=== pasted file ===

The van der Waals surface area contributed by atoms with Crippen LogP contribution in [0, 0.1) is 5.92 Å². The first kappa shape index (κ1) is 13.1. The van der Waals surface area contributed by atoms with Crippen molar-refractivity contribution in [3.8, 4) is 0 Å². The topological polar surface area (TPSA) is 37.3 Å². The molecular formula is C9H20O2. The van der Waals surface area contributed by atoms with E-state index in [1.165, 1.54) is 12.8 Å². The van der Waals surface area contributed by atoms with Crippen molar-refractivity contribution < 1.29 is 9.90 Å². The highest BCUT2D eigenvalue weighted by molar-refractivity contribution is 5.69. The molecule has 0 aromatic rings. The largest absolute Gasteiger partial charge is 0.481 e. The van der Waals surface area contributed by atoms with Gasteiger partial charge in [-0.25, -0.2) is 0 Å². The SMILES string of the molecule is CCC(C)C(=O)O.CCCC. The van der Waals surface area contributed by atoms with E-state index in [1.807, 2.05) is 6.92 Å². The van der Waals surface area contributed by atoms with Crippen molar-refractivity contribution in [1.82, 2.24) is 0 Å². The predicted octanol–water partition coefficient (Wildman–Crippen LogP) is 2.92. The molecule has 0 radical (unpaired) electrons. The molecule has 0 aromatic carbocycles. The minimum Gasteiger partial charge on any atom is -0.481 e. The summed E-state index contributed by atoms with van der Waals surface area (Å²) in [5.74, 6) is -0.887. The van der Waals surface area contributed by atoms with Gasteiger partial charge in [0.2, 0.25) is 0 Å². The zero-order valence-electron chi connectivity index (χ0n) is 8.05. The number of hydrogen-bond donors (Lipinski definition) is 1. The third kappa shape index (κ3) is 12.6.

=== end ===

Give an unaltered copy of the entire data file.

The van der Waals surface area contributed by atoms with Crippen LogP contribution in [0, 0.1) is 5.92 Å². The first kappa shape index (κ1) is 13.1. The van der Waals surface area contributed by atoms with Crippen molar-refractivity contribution in [3.8, 4) is 0 Å². The topological polar surface area (TPSA) is 37.3 Å². The molecular formula is C9H20O2. The van der Waals surface area contributed by atoms with E-state index in [1.165, 1.54) is 12.8 Å². The van der Waals surface area contributed by atoms with Crippen molar-refractivity contribution < 1.29 is 9.90 Å². The highest BCUT2D eigenvalue weighted by molar-refractivity contribution is 5.69. The molecule has 0 aromatic rings. The largest absolute Gasteiger partial charge is 0.481 e. The van der Waals surface area contributed by atoms with Gasteiger partial charge in [-0.25, -0.2) is 0 Å². The SMILES string of the molecule is CCC(C)C(=O)O.CCCC. The van der Waals surface area contributed by atoms with E-state index in [1.807, 2.05) is 6.92 Å². The van der Waals surface area contributed by atoms with Crippen molar-refractivity contribution in [1.82, 2.24) is 0 Å². The predicted octanol–water partition coefficient (Wildman–Crippen LogP) is 2.92. The molecule has 0 radical (unpaired) electrons. The molecule has 0 aromatic carbocycles. The minimum Gasteiger partial charge on any atom is -0.481 e. The summed E-state index contributed by atoms with van der Waals surface area (Å²) in [5.74, 6) is -0.887. The van der Waals surface area contributed by atoms with Gasteiger partial charge in [0.2, 0.25) is 0 Å². The zero-order valence-electron chi connectivity index (χ0n) is 8.05. The number of hydrogen-bond donors (Lipinski definition) is 1. The third kappa shape index (κ3) is 12.6.